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Salem, MA

October 31, 2010

Yesterday, K and I went to Salem, MA for the day, the home of the famous witch trials.  An appropriately spooky Halloween destination, we decided to partake in all the holiday offers!

Of course it was madness.  No sooner did we enter the town and we costumes galore.  Some were really fantastic.

We skipped most of the hokey witch trial attractions and went for a lovely walk around the town. This was K’s first time here and there was lots I wanted to show him. We started off at the Old Burying Point, which is so disgustingly overrun by tourists I feel so sorry for the poor souls buried here.

Look at the amount of people traipsing around!

We saw people sitting on the ground eating pizza, but nothing compares to the last time I was here, when I saw a family literally using a rectangular, horizontal gravestone as a table for their picnic.  Ugh.

Imagine living right next to the cemetery?

The Old Burying Point is actually really the second oldest burying ground in Salem, but the other one might not really count anymore. It’s been paved over for a parking lot.  The bodies and graves are still underneath though.  Lovely, huh?

Some of the gravestones are truly fascinating.

Some of the stones had some truly macabre quotes on them.  I think this one is particularly sardonic. K says he wants it on his headstone one day:

It reads:

Death is a debt to nature due/ I’ve paid my debt and so must you.”

 

Here’s another particularly “uplifting” one:

Stop dear youth remember you must die/Blooming in health as you so once was I/ A fair and favourite flower of living friends/ But death the unexpected summons sends/ One week in perfect health bright as the day/ The next united with his fellow clay/ Fatal sickness spoil’d the manly form/ And death consign’d him to his kindred worm/ Death is a debt to nature due/ I’ve paid my debt and so must you.

After the Old Burying Ground, we went to the Witch Trial Memorial, dedicated on the 300th anniversary of the trials.

19 people, (14 women and 5 men) were hung as witches, and 1 was pressed to death because he refused to stand trial.  The memorial consists of granite benches with the names of the victims, and the date and manner of their death.

Bridget Bishop was the first to be hung.

The tag on these flowers left here read:

Sarah Wildes. Very great grandmother. Remembered by your Maine relatives.

I’m guessing some one (Wiccan) had visited earlier in the day with offerings as many of the memorials had flowers and rosemary left on them.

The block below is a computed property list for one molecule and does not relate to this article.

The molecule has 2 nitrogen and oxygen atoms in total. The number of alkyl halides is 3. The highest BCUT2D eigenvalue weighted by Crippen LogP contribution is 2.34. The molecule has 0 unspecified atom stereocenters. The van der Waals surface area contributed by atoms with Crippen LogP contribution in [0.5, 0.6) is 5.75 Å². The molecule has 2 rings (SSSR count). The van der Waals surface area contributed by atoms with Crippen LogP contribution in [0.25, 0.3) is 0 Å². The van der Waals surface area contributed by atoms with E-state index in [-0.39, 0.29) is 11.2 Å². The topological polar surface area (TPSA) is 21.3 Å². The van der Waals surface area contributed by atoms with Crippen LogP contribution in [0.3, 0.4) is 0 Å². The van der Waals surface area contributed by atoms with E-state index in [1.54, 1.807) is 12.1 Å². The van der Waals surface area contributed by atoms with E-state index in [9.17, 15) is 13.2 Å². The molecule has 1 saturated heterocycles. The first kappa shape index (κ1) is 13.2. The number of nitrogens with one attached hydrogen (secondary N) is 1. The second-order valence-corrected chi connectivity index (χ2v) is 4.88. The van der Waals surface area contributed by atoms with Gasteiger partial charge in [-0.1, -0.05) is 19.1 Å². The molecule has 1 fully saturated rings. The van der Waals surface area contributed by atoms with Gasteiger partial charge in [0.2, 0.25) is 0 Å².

This is Giles Corey’s bench.  He was the one who was pressed to death before a crowd over the course of 2 1/2 days – at 80 years old.  His wife followed him in death when she was hung 3 days later.

After we were done thinking about witches for awhile, we headed over to the Salem waterfront.

Salem was once one of the richest ports in the U.S.

We looked at the Friendship, a reconstruction of a 171-foot three-masted Salem East Indiaman built in 1797.

We then boarded the RawFaith.

 

I appreciated its message.

Once we were done with the waterfront, we started checking out the historic buildings.

The London Coffee House – circa 1698. This was a meeting house for the Sons of Liberty before the Revolutionary War.

This house was owned by Penn Townsend, circa 1771.

The beautiful Customs House.

We went by the House of the Seven Gables (written about by Nathaniel Hawthorne in a book of the same name – also the author of the Scarlet Letter) but didn’t go on a tour. Everything was packed.

After a whole afternoon of walking around, K and I were famished, so we went to Finz for dinner.

All the servers were dressed up, and I flagged down one dressed as MacGruber (awesome costume!) to get a photo. He said he’d be right back, and then promptly disappeared. LOL, oh well, I thought he looked so cool.

Our dinners were delicious.  I got sauteed scallops with pumpkin ravioli, swiss chard, and a sage cream sauce. So local and seasonal!

K got a lobster melt.

Both were SO GOOD.

After dinner, K and I got tickets for a late Ghost Tour around Salem. In the meantime, we costume-watched.  There were some awesome ones, but it was pretty dark and I didn’t get too many good pictures.

Here’s the back of a zombie Teletubbie, munching on an arm. We saw so many costumes, and so many really good ones! You had your usual witches and vampires, a Marie Antoinette with a dress easily 4 feet wide, a Chilean miner, lots of Sesame Street characters, Frankenstein, Mario and Luigi, and so many others.

Our Ghost Tour was great. It was a 1 1/2 hour walking tour all over Salem telling us about the paranormal activities. Lots of history thrown in there for this history nut. Our tour guide, Michael, was funny and knowledgeable. He’s consulted on shows like Ghost Hunters!

He took us all over, including the Manning House, where Nathaniel Hawthorne lived for 30 years, hating it.

Our sojourn in Salem ended after this and we made the long drive back home after enjoying a really wonderful day out in the place Halloween should be celebrated.  Happy Halloween!

 

 

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